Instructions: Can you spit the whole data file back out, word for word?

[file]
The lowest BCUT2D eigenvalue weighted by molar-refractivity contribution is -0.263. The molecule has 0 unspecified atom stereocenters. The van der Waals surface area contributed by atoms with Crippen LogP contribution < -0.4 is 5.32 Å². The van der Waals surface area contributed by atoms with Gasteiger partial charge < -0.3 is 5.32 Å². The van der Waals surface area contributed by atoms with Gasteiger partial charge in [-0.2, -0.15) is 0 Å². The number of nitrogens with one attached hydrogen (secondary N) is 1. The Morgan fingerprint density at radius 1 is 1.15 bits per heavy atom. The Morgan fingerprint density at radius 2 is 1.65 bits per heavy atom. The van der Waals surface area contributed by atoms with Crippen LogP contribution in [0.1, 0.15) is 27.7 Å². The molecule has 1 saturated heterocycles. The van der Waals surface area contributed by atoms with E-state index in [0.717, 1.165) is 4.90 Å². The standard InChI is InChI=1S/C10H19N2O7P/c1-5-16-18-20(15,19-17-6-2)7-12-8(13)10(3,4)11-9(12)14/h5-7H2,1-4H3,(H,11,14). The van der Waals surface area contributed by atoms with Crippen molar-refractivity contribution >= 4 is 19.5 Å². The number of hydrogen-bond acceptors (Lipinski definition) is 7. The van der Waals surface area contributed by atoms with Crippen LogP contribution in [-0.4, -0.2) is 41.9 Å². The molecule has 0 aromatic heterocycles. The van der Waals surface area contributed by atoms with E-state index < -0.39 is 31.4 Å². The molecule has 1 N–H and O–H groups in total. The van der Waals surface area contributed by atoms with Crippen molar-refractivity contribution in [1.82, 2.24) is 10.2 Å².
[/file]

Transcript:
The lowest BCUT2D eigenvalue weighted by molar-refractivity contribution is -0.263. The molecule has 0 unspecified atom stereocenters. The van der Waals surface area contributed by atoms with Crippen LogP contribution < -0.4 is 5.32 Å². The van der Waals surface area contributed by atoms with Gasteiger partial charge < -0.3 is 5.32 Å². The van der Waals surface area contributed by atoms with Gasteiger partial charge in [-0.2, -0.15) is 0 Å². The number of nitrogens with one attached hydrogen (secondary N) is 1. The Morgan fingerprint density at radius 1 is 1.15 bits per heavy atom. The Morgan fingerprint density at radius 2 is 1.65 bits per heavy atom. The van der Waals surface area contributed by atoms with Crippen LogP contribution in [0.1, 0.15) is 27.7 Å². The molecule has 1 saturated heterocycles. The van der Waals surface area contributed by atoms with E-state index in [0.717, 1.165) is 4.90 Å². The standard InChI is InChI=1S/C10H19N2O7P/c1-5-16-18-20(15,19-17-6-2)7-12-8(13)10(3,4)11-9(12)14/h5-7H2,1-4H3,(H,11,14). The van der Waals surface area contributed by atoms with Crippen molar-refractivity contribution >= 4 is 19.5 Å². The number of hydrogen-bond acceptors (Lipinski definition) is 7. The van der Waals surface area contributed by atoms with Crippen LogP contribution in [-0.4, -0.2) is 41.9 Å². The molecule has 0 aromatic heterocycles. The van der Waals surface area contributed by atoms with E-state index < -0.39 is 31.4 Å². The molecule has 1 N–H and O–H groups in total. The van der Waals surface area contributed by atoms with Crippen molar-refractivity contribution in [1.82, 2.24) is 10.2 Å².